It all started with the groove on a cylinder record; the vibrations picked up by a needle and transported to a horn. Nowadays, to be “in the groove” is to be in a good place. Do you remember taking your box of 45s to a friend’s house for a sleep-over or putting some Chet Baker on your stereo console to woo that special someone?

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This stereo is a perfect example of the compact record players that General Electric was producing in the 1970s. With its two-tone look (love that avocado green!) this stereo will look great in any retro-style room. It features a three-speed record changer and a headphone input for private listening. The speakers can be hung from a wall. The stereo is in great condition.

The receiver/record changer measures 14.5" x 14.75" x 7.5" with the lid on. Each speaker measures 6.5" x 6.5" x 6.5".

$150 You can buy it at our eBay store here.

1970s General Electric Model P350
General Electric Model P350 Stereo
Gramophone HMV Model 101

The Columbia Model M-1904A record player is housed in a stylish suitcase, perfect for a dorm room or weekend getaway. It plays four speeds: 78, 45, 16 and 331/3. Records can be stacked and it includes a 45 adapter. The spindle can be removed and stored in its holder. It is a mono player but is compatible with stereo records.

It measures 16" x 12.5" x 5.5" when closed.


You can purchase it at our eBay store here.


1960s Columbia Model M01904A
Columbia Model M1904A Phonograph

1975 Panasonic Model SD-15 Stereo


Panasonic stereos became popular in the 70s and 80s and were found in many living rooms and bedrooms. They were especially popular with teenagers. This set features AM/FM radio, a four-speed record changer, four audio control knobs, and auxiliary input and two speaker cabinets. The receiver/record changer is in great condition. The speaker cabinets have some blemishes and have been refinished.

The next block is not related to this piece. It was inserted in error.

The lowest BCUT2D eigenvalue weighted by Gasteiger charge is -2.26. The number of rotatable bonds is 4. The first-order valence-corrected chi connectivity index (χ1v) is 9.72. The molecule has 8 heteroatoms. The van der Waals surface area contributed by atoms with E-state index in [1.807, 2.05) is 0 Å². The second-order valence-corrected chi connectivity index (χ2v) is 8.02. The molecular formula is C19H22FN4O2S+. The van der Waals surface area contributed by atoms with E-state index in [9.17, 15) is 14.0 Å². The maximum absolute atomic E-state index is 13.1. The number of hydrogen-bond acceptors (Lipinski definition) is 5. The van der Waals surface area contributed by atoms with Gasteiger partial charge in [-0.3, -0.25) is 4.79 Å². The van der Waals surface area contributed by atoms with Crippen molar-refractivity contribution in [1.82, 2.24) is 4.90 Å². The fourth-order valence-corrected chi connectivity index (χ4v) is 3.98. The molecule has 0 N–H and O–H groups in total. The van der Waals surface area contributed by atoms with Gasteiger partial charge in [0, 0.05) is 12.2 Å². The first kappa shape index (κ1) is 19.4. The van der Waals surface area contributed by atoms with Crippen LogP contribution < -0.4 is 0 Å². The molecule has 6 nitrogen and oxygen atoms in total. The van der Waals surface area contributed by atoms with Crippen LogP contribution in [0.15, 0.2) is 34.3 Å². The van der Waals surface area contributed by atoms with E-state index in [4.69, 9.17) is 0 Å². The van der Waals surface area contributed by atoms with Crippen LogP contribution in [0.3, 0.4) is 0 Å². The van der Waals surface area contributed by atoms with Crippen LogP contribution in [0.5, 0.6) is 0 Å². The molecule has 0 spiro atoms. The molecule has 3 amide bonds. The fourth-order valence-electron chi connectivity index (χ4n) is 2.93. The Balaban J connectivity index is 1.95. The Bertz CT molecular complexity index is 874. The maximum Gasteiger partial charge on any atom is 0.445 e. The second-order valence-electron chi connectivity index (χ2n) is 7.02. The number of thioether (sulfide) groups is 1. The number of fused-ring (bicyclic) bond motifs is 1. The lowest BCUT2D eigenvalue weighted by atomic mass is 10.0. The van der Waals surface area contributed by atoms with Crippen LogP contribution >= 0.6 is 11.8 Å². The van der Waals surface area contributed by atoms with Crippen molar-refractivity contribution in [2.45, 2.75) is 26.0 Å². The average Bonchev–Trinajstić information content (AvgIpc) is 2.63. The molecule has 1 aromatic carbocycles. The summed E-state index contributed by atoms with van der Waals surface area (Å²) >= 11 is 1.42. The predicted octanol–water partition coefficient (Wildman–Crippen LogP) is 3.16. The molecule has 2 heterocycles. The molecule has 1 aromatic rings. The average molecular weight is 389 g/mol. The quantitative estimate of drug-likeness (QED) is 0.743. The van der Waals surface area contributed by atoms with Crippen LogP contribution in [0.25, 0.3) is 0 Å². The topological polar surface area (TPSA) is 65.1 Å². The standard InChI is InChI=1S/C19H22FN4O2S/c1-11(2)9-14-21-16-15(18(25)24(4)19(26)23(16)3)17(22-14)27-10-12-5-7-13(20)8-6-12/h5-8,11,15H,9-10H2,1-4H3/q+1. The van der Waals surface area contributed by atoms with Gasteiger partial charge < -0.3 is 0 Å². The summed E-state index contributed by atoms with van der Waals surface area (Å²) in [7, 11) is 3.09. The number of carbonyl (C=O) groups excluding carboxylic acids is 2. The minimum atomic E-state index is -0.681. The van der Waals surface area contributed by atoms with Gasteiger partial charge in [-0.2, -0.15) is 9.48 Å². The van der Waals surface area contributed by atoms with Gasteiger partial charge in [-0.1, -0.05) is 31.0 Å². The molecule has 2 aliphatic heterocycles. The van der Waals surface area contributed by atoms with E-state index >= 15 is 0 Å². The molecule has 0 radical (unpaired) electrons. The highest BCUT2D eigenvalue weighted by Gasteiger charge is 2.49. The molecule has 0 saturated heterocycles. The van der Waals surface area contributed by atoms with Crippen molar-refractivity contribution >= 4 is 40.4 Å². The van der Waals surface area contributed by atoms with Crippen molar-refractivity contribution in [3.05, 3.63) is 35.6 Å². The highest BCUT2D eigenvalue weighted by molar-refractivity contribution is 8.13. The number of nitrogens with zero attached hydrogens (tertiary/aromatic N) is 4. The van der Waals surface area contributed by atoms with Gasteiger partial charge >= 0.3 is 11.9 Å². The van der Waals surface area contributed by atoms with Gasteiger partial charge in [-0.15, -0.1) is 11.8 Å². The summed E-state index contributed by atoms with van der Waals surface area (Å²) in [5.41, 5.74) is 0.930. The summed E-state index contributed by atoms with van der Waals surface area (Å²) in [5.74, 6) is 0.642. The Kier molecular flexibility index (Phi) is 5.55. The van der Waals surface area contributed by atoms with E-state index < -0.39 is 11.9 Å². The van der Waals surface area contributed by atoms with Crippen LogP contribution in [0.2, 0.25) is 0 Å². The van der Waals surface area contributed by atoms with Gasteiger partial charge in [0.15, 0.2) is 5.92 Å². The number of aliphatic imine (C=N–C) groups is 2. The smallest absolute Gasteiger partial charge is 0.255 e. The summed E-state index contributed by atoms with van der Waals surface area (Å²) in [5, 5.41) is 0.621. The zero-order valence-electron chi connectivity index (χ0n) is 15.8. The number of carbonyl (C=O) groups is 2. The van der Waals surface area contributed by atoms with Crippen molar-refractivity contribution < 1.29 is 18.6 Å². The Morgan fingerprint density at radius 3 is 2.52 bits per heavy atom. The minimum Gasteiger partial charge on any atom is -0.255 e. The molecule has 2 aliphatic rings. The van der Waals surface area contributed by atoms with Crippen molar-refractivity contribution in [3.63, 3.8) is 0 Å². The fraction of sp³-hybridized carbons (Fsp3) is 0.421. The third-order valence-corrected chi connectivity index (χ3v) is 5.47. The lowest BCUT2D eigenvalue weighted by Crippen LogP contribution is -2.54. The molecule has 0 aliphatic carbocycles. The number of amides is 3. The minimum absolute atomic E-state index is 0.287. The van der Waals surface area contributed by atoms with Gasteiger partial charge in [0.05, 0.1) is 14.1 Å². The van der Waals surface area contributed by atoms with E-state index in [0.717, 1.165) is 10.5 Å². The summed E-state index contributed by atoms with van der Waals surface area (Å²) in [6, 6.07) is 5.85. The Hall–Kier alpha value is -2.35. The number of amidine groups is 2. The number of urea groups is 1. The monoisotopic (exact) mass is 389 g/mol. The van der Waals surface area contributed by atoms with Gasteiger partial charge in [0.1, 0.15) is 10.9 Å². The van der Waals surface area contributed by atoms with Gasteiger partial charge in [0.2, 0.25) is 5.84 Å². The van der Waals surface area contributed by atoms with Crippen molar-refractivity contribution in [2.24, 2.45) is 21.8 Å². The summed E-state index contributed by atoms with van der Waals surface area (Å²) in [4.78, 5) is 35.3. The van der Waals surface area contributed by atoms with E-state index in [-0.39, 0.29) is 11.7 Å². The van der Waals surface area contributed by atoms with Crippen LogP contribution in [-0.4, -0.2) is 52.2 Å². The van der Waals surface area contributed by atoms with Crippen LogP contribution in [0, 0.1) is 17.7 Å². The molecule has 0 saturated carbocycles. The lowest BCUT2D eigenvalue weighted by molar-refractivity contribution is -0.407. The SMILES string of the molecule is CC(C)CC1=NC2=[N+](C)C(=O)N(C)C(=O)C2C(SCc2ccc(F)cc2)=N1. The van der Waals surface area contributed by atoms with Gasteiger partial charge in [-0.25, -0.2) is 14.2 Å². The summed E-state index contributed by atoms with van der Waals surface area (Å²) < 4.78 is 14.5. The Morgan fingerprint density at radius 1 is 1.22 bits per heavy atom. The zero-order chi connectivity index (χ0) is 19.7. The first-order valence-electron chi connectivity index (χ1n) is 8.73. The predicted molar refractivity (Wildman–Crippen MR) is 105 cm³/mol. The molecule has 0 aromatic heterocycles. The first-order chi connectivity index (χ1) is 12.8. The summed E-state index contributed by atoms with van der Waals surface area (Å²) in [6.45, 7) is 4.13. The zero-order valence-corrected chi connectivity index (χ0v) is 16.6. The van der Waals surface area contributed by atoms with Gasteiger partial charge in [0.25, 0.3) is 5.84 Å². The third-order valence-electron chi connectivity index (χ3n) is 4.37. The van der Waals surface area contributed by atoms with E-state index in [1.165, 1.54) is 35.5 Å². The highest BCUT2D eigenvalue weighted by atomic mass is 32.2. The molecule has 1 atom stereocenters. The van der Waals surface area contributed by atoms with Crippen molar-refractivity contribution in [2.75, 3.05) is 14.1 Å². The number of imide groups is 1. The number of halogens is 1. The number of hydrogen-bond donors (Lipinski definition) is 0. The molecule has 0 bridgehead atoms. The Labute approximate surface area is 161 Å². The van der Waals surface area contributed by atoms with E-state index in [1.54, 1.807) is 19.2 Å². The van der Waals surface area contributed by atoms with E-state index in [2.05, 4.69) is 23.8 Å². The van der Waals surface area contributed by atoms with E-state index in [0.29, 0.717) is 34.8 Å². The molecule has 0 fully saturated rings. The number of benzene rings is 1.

The receiver/record changer measures 17.75" x 15.5" x 8.5" with the lid on. Each speaker measures 11.125" x 8.625" x 17".


$250 You can buy it at our eBay store here.

Panasonic Model SD-15 Stereo

1946 Espey Model 641 Phonograph

The Espey Model 641 is an early example of an electric phonograph with a record changing mechanism. A stack of records is held in place by two record shelves that can be adjusted for 10" and 12" 78 rpm records. Up to five records can be stacked. There is also a manual feature for playing individual records without changing. Two controls are used for adjusting volume and tone. The case shows its age with small blemishes and some thin scratches but it’s in very good shape.





You can purchase it at our eBay store here.

His Master's Voice was the unofficial name given to the British Gramophone Company. The Nipper trademark was also used by the Gramophone Company's American affiliate the Victor Talking Machine Company. 


This newly restored 1929 His Master’s Voice Model 101 phonograph features a small drawer for needle storage, a speed control, storage space in the lid for records and an automatic shut-off mechanism. It measures 16" x 11" x 5.5".

$300 You can purchase it at our eBay store here.

1929 Gramophone HMV Model 101